In looking at all the possible combinations of traditional and developing configurations, one method fails to show up in the studies. The “missing” system combines a smaller but high efficiency fuel-fired space heating boiler with a larger high efficiency dual-purpose tank type fuel-fired water heater, connected through a single wall plate heat exchanger (Figure 1). The first time I saw a version of this system in operation was in a design/build that our business unit occupied for many years. The system was developed by industry colleague Brian Wheeldon, who proposed that in the heating season such a system could generate domestic water using the space heating boiler and a plate exchanger as a pre-heater and re-heater; using the volume of the gas-fired water heater as a thermal storage tank. During the non-heating season when the boiler was off, the gas-fired burner of the water heater would kick in. In this manner during the heating season there are no idle losses in the water heater attributable to the water heater’s combustion. Likewise, there are no cycling and idle losses typical of a boiler used for generating domestic hot water during the non-heating season. Essentially, when the appliances are combined it enables the optimized benefits of both systems throughout the year.
In 2011 Butcher and BNL presented outcomes for combined systems that might be possible when properly configured and controlled. Again the method described above was not evaluated but it would be reasonable to suggest that such a system could enable the higher efficiencies afforded by configurations studied and presented in Table 2.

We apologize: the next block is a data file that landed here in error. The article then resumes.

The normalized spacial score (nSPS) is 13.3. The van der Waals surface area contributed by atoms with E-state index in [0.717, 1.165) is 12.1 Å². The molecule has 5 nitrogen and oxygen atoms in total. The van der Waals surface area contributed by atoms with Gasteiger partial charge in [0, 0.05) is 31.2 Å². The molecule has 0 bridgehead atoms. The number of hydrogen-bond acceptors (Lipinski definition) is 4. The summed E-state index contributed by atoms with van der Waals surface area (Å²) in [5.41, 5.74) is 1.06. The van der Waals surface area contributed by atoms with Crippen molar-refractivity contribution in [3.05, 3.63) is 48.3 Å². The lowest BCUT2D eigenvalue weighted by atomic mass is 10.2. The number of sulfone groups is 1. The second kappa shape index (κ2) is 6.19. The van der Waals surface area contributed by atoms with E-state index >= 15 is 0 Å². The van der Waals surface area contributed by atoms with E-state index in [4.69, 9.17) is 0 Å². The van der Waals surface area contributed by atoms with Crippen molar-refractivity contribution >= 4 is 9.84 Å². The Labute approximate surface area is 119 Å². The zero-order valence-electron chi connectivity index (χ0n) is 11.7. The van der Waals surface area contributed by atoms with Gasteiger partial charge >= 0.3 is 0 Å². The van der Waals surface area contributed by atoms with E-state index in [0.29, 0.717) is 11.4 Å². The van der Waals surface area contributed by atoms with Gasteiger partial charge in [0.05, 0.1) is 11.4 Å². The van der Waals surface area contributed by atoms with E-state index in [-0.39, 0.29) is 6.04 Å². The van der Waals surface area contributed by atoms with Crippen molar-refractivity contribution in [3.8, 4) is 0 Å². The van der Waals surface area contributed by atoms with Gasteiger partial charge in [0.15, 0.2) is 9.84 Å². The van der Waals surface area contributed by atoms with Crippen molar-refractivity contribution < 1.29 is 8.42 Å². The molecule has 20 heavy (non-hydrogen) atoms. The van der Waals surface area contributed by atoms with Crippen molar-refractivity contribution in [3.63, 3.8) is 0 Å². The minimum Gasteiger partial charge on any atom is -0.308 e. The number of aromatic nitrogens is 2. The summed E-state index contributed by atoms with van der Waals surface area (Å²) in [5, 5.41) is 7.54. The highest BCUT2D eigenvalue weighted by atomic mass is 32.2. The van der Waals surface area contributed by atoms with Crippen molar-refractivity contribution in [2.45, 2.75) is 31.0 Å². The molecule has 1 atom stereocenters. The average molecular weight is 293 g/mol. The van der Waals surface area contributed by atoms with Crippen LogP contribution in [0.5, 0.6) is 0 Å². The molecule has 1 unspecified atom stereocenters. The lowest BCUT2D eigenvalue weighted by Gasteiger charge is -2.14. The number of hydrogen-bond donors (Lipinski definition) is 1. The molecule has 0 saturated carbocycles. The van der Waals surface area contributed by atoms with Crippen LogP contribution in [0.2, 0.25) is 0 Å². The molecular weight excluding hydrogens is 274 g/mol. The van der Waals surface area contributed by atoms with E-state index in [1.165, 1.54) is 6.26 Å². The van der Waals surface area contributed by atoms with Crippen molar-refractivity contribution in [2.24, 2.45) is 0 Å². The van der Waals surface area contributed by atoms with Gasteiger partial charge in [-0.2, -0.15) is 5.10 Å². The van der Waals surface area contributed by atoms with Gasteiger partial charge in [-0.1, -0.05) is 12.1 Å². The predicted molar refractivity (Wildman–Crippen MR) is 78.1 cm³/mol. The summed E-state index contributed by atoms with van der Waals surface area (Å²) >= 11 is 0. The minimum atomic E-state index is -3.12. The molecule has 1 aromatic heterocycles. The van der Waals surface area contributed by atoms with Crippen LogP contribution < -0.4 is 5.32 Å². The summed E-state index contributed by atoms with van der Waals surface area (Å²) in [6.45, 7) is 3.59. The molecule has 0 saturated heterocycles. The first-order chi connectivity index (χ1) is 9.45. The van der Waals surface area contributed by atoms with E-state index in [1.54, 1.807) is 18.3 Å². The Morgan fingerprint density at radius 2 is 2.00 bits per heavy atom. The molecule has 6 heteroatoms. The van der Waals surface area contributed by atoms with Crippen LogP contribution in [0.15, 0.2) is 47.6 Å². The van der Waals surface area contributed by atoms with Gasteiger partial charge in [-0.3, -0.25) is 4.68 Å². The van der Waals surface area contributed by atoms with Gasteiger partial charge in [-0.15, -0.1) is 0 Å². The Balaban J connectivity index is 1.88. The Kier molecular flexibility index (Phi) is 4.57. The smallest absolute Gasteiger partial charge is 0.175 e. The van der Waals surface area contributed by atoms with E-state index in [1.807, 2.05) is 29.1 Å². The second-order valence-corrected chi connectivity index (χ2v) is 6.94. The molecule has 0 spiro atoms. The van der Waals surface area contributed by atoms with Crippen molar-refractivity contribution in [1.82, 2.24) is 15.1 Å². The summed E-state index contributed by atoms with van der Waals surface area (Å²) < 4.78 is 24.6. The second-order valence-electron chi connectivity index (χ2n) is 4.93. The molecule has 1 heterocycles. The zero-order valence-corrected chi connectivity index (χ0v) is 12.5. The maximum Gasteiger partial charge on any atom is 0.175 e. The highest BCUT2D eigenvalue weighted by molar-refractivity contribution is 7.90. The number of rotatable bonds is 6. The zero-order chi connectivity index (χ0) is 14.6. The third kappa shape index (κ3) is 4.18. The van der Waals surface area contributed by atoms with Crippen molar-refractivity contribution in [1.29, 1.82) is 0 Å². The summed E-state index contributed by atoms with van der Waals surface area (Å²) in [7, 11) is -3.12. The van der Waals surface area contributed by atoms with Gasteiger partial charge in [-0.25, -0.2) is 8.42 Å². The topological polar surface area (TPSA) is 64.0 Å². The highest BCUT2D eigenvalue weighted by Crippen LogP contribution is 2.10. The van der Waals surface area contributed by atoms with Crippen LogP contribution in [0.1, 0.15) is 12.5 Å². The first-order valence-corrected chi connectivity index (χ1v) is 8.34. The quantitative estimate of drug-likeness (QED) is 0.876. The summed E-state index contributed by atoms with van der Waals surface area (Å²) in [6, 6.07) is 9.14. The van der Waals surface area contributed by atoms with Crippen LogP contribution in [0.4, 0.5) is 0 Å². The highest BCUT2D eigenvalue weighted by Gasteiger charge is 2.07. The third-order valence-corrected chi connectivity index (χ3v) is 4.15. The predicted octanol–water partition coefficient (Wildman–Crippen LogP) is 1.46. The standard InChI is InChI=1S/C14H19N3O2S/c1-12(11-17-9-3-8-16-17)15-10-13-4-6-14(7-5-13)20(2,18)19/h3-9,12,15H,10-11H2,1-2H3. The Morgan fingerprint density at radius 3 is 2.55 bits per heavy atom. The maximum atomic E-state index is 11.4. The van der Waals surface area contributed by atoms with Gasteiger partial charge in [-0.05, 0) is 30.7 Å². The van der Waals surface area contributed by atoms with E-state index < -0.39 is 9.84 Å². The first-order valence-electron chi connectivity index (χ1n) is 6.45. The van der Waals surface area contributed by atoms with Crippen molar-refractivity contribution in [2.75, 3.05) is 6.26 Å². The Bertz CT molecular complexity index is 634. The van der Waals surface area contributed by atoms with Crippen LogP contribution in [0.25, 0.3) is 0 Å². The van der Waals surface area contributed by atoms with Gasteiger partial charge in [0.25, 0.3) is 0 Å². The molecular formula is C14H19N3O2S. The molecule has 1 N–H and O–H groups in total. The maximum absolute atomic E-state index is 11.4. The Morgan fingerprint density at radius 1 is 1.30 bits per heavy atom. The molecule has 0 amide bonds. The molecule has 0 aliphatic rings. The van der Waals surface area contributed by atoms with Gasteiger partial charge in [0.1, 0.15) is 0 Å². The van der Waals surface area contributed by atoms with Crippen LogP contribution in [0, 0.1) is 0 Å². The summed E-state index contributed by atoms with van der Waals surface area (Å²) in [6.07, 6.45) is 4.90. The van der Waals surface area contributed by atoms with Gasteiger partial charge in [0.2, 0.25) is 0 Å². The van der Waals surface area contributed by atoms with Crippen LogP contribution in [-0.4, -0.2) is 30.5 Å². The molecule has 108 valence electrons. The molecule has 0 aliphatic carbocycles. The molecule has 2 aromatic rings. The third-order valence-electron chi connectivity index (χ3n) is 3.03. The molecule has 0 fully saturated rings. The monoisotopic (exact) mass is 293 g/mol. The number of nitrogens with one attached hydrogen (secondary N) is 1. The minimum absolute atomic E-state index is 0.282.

In addition to enabling peak performance of individual appliances under a combined configuration, the alternate system affords the building owner an additional benefit: the ability to switch to a standby heating source in the event of an appliance failure. For example, should the boiler fail or require service at any time during the heating season, the tank type water can be engaged to provide a temporary heat source for space heating. In residential applications where space heating loads and temperatures are becoming lower than domestic water loads and temperatures, using the water heater as a “back up” is an elegant solution. Likewise, if the water heater fails or requires service during the summer months, the boiler can provide the necessary power at least until the tank is repaired or replaced. In the case of the latter, an open bypass valve would allow the boiler vis-à-vis the plate heat exchanger to act as a tankless instantaneous heater.
There are many configurations of combined space heating and domestic water systems. Several are the subject of ongoing studies including water heater-based combo systems. Though the configuration discussed here is not included in the current research it does overcome some of the challenges with traditional systems including meeting the requirements of “combi-systems” using dual purpose water heaters. It allows the opportunity to operate with the lowest idle and cycling loss for higher annual system efficiencies and with an emergency “back-up” benefit that clients would appreciate if and when a problem arises. <>Robert Bean, R.E.T., P.L.(Eng.) is president of Indoor Climate Consultants Inc. and a director of www.healthyheating.com. He serves on ASHRAE Committees: T.C.61. (CM), T.C.6.5 (VM), T.C. 7.04 (VM), SSPC 55 (VM).
i Butcher, T.A., Performance of Integrated Hydronic Heating Systems, Project Report BNL-79814-2008-IR, December 2007
ii Butcher, T.A., Performance of Combination Hydronic Systems. ASHRAE Journal, December 2011